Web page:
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What is Diphtheria

What is it?

Diphtheria is a highly contagious bacterial infection that is transmitted between humans and causes an infection of the upper respiratory tract, which can lead to breathing difficulties and asphyxiation. Diphtheria has caused devastating epidemics in the world throughout history and at the end of the nineteenth century; the disease was still the leading cause of infant mortality in France. It is no longer endemic in industrialized countries where the extremely rare cases observed are imported. However, the disease is still a health problem in areas of the world where childhood immunization is not routine. More than 7,000 cases were reported to WHOM worldwide in 2014.

Symptoms of Diphtheria

Respiratory diphtheria and cutaneous diphtheria are distinguished.

After an incubation period of two to five days, the disease is manifested by angina: throat irritation, fever, swollen neck glands. The disease is recognized by the formation of whitish or grayish membranes in the throat and sometimes the nose, causing difficulty in swallowing and breathing (in Greek, “diphtheria” means “membrane”).

In the case of cutaneous diphtheria, mainly in the tropics, these membranes are found at the level of a wound.

The origins of the disease

Diphtheria is caused by a bacterium, Corynebacterium diphtheriae, which attacks the tissues of the throat. It produces a toxin that causes the accumulation of dead tissue (false membranes) that can even obstruct the airways. This toxin can also spread in the blood and cause damage to the heart, kidneys and nervous system.

Two other species of bacteria are capable of producing diphtheria toxin and thus causing the disease: Corynebacterium ulcerans and Corynebacterium pseudotuberculosis.

Risk factors for Diphtheria

Respiratory diphtheria is transmitted from person to person by droplets sprayed during coughing and sneezing. The bacteria then enter the nose and mouth. Cutaneous diphtheria, which is observed in some tropical areas, is transmitted by direct contact with a wound.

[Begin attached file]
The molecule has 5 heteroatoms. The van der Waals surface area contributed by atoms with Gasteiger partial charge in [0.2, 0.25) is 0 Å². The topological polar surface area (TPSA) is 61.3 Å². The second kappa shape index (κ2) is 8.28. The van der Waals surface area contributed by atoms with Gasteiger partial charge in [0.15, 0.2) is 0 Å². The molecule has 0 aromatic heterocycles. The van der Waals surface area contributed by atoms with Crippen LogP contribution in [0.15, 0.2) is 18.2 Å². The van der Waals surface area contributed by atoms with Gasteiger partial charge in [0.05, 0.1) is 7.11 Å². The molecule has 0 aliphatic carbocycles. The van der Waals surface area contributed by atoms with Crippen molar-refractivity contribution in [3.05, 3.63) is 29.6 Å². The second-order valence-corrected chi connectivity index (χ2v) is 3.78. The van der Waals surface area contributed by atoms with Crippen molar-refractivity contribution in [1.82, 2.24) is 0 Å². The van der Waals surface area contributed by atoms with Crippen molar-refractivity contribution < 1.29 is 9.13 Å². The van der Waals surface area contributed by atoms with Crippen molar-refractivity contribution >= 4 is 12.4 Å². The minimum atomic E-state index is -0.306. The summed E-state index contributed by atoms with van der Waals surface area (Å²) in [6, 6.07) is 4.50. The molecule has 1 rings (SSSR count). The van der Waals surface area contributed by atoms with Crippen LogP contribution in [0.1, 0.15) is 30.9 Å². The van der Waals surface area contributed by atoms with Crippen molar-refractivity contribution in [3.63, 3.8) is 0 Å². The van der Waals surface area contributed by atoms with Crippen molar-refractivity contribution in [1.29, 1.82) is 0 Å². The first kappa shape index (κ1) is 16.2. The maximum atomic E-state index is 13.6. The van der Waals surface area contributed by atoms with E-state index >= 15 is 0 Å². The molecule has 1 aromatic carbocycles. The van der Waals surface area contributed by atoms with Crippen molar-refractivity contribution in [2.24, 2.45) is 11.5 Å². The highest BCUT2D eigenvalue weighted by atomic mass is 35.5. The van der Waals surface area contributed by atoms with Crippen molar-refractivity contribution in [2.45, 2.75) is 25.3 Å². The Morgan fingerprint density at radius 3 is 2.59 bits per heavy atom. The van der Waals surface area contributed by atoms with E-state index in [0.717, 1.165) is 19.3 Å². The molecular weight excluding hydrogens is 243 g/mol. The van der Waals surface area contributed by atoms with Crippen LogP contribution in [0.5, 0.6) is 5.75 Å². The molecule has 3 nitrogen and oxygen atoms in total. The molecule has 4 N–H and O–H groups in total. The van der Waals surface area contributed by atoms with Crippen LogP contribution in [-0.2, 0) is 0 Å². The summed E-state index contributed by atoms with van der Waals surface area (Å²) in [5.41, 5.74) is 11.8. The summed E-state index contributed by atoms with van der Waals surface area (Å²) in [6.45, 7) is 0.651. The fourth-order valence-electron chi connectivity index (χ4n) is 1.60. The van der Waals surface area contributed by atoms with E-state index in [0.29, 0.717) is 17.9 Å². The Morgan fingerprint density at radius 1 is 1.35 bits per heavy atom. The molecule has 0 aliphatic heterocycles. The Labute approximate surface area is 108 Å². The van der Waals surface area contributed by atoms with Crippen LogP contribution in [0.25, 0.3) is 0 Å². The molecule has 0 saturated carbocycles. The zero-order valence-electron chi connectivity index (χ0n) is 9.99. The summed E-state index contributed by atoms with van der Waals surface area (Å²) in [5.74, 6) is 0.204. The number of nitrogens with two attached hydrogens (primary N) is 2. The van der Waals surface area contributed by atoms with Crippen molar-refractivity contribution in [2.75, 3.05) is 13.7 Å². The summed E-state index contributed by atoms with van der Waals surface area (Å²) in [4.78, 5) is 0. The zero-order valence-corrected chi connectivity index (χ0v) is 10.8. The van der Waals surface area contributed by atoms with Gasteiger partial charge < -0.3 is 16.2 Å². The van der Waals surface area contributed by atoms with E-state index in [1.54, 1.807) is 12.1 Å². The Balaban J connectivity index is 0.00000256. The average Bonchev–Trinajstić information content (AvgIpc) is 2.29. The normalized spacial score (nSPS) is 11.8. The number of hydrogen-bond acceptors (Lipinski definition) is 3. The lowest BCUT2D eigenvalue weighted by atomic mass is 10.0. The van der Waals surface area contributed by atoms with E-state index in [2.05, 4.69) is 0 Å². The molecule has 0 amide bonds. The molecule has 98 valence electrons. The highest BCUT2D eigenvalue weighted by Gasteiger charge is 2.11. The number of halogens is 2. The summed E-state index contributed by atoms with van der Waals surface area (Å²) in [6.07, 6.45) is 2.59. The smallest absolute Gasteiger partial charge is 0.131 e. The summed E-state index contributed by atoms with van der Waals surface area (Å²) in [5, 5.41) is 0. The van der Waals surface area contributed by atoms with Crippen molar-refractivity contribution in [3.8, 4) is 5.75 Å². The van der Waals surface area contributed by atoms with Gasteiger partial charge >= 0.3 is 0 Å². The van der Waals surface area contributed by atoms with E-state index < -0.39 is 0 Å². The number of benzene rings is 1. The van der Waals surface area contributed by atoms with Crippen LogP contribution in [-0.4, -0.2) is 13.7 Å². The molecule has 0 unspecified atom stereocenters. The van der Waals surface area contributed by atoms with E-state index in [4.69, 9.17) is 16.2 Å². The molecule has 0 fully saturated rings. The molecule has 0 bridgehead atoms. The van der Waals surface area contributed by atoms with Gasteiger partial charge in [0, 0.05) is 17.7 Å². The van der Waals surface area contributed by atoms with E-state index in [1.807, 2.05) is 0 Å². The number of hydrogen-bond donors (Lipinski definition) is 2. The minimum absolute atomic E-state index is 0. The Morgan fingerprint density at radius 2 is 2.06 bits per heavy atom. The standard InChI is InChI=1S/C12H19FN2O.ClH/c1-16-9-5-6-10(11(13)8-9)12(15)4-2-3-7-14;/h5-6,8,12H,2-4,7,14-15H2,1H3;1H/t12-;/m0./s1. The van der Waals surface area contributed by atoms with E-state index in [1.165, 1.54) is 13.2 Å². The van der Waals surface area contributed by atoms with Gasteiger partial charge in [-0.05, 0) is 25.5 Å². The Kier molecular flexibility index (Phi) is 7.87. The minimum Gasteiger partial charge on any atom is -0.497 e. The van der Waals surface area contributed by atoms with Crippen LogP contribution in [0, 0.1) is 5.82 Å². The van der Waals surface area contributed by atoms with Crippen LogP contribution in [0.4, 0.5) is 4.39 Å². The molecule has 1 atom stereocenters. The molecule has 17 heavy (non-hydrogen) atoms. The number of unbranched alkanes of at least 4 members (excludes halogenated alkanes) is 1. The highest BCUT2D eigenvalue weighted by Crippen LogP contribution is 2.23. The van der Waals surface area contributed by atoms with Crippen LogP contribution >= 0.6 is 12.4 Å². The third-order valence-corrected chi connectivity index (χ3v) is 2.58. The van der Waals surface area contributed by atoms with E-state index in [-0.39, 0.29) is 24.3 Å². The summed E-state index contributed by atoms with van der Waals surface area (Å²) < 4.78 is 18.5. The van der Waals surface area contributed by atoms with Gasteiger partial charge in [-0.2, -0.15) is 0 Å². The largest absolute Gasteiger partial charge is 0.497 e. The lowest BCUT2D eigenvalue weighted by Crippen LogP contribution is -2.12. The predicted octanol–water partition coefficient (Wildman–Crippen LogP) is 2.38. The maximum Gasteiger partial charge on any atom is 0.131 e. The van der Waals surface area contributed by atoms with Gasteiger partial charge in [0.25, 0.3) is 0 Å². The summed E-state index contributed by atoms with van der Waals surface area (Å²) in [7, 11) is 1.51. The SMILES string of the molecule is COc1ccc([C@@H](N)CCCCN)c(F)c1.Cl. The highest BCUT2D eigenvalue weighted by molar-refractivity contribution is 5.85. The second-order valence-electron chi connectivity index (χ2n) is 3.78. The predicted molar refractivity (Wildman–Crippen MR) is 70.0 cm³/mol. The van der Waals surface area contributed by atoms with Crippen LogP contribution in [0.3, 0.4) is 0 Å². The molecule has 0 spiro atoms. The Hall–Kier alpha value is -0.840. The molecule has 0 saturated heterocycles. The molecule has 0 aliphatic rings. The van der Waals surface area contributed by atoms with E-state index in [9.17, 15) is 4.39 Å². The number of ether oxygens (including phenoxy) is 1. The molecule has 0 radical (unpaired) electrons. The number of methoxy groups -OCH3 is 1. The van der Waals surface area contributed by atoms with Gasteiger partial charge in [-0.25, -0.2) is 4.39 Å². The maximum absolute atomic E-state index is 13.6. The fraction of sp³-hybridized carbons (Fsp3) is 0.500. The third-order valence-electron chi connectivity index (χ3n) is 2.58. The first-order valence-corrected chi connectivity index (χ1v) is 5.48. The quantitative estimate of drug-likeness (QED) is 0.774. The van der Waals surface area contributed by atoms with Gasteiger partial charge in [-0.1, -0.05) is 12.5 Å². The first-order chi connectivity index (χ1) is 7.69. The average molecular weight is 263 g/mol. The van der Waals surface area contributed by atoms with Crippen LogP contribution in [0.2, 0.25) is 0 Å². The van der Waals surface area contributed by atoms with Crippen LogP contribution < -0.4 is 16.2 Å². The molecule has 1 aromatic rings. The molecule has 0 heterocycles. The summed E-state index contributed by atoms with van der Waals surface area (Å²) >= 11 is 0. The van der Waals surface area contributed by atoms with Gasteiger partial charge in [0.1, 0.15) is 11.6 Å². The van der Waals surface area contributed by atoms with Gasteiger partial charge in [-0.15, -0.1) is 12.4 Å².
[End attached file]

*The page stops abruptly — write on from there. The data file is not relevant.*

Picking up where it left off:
It should be noted that, unlike Corynebacterium diphtheriae, which is transmitted from person to person, the other two bacteria responsible for diphtheria are transmitted from animals to humans (they are zoonoses):

  • Corynebacterium ulcerans is transmitted by ingestion of raw milk or by contact with cattle and pets.
  • Corynebacterium pseudotuberculosis, the rarest, is transmitted by contact with goats.

In our latitudes, it is in winter that diphtheria is the most frequent, but in tropical zone it is observed throughout the year. Outbreaks are more likely to affect densely populated areas.

Prevention and treatment of Diphtheria

The vaccine

Vaccination for children is mandatory. The World Health Organization recommends that the vaccine be given in combination with tetanus and whooping cough (DPT) at 6, 10 and 14 weeks of age, followed by booster injections every 10 years. Vaccination prevents 2 million to 3 million deaths worldwide from diphtheria, tetanus, whooping cough and measles, according to WHO estimates.

The treatment

The treatment consists of administering as quickly as possible an anti-diphtheria serum to stop the action of the toxins produced by the bacteria. It is accompanied by antibiotic treatment to kill bacteria. The patient may be placed in respiratory isolation for a few days to avoid contagion with those around him. About 10% of people with diphtheria die, even with treatment, warn WHO.

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